Monday, 11 November 2013

How do you make an animated TV series? - Blue Zoo reveal the secrets

Q Pootle 5 by Blue Zoo
Last week Bucks New University students went to the Blue GFX Expo at London's South Bank - a treasure trove of visual effects industry lectures and workshops. Among the excellent presentations was a talk by Adam Shaw of London's Blue Zoo, who created the animated TV series Q Pootle 5. In effect, his lecture was a fully-fledged workshop in how to put a TV series together from start to finish. So, if you have ever wondered - how do you get your own TV series off the ground? - here's how they pulled it off.

The series was based on books by writer and illustrator Nick Butterworth, who was looking for a production house to bring his hand-drawn characters to life. Nick came in just as Blue Zoo had begun looking for children’s book properties - so the timing was perfect for both partners.

To get started, and to show potential broadcasters that they were serious, Blue Zoo made a fully animated teaser, which they took to Cartoon Forum in 2009, to pitch their idea in front of European broadcasters and distributors. At this point of course they had to spend their own money, in order to get the project off the ground - development of this sort is always a risky enterprise.

Cartoon Forum - the place to pitch animated TV series
The teaser only involved two characters, which was cheaper than animating the full cast, but it "gave a flavour of the show". What they needed to do was "make the broadcasters confident" in the look and feel of the project. They managed to get Martin Freeman to do the voice of Pootle, though due to a conflict with another show he ended up not doing the series.

The key to the cast is that they are all strongly contrasting characters. The stories are about the everyday things they get up to; in effect they are kids pretending to be adults.

Small black eyes are a challenge for eye expressions
To find the look of the series, they had to turn Nick Butterworth’s illustrations into 3D characters, as the series was to be a 3D project. They began by doing 2D expression sheets based on Nick's designs. One of the challenges was that the characters are all designed with black dots for eyes. This can make it more of a challenge to get expressions out of them, so they did 3D expression sheets to make sure they could get a full range of emotion, and also added some whites to the eyes for side glances.

They also had to design the universe, and create a full digital map of the planet that the characters live on. Nicks’ world felt "as if it was made by British Leyland many years ago - as if everything was tired and used, and didn’t quite work. It is very retro - things put together by hand but not quite fitting". This vintage feel "makes the alien world feel familiar, warm and friendly. The colour palette also is muted and aged, and a bit washed out".

British Leyland Austin Cambridge. Photo: Wikipedia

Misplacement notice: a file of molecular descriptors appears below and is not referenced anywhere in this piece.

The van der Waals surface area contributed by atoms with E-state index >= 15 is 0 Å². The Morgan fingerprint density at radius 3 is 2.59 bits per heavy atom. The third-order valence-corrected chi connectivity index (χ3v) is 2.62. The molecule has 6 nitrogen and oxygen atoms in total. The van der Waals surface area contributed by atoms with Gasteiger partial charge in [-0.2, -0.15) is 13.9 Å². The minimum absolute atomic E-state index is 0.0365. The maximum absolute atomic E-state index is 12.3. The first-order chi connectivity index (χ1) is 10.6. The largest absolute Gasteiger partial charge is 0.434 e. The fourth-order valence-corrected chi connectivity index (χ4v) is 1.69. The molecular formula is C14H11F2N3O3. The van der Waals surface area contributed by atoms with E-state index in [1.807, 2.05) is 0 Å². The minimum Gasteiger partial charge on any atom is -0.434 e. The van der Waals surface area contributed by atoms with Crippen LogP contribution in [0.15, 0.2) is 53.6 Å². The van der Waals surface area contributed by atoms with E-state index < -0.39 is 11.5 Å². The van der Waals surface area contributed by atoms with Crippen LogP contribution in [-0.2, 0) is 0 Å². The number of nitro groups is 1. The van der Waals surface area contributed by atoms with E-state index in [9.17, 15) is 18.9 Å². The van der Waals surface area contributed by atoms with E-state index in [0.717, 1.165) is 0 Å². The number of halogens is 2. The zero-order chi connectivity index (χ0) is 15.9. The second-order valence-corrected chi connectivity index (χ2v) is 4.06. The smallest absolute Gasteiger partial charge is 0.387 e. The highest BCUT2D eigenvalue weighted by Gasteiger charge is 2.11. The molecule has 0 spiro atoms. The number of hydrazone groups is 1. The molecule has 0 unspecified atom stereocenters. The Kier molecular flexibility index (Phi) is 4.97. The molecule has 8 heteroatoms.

The landscapes were inspired by California, and the American West. Blue Zoo built a full digital map of the set; all the parts of the set fit together in hexagons like a honeycomb. They built the whole set so they would always be able to be consistent about locations and the relative positions of all the elements.

To render it they used Mental Ray, using Final Gather. They had a number of difficulties, especially aliasing problems with the grasses.

The production is all made in the UK in London, there is no outsourcing to Asia. One advantage of this is great communication between the departments - nothing gets lost in translation. They had a very diverse cast, which they were able to record ensemble in the sound booth in Soho - which really helped to get a great performance from the voice talent.
Redboard - storyboards and 3D previs combined into one process
They used Redboard for 3D previsualisation. They created 3D models as low resolution digital assets, imported onto Redboard. Then, they sketched expressions over the top, to make the characters and expressions stronger. In effect, they combined the process of storyboard and layout by going straight to 3D layout - which saved them the work of a whole extra 3D layout process after storyboards. It also helped them to makes big changes early on with relative ease. The only disadvantage is that it tends to restrict the performance of the board artists somewhat, but by using the drawing tools on top of the 3D models they were able to make the characters look more dynamic.

In terms of the overall pipeline, they had three animation teams going at once. At the top of the pyramid was the director, below him three animation directors (one for each team) and three post production supervisors to oversee the technical process.

At the end of the talk I asked a few questions, such as how much work was each animator asked to produce every week? They had five animators on each show, working over 3 weeks to produce the whole episode. Each episode is ten minutes long, so that's two minutes per animator. That works out at around 40 seconds a week per animator, or 8 seconds a day. That is a ton of work. But, on the plus side, with smaller teams, you get more ownership by each individual artist. And, frankly, we're lucky these jobs are staying in the UK, and not going overseas.

(Editor's note: For more on Blue gfx, check out our post here. Also, to see more about Blue Zoo, click here.  To read about how you might pitch a TV series at Cartoon Forum, read this article, and for the equivalent event to pitch movie ideas at Cartoon Movie, see this post. )

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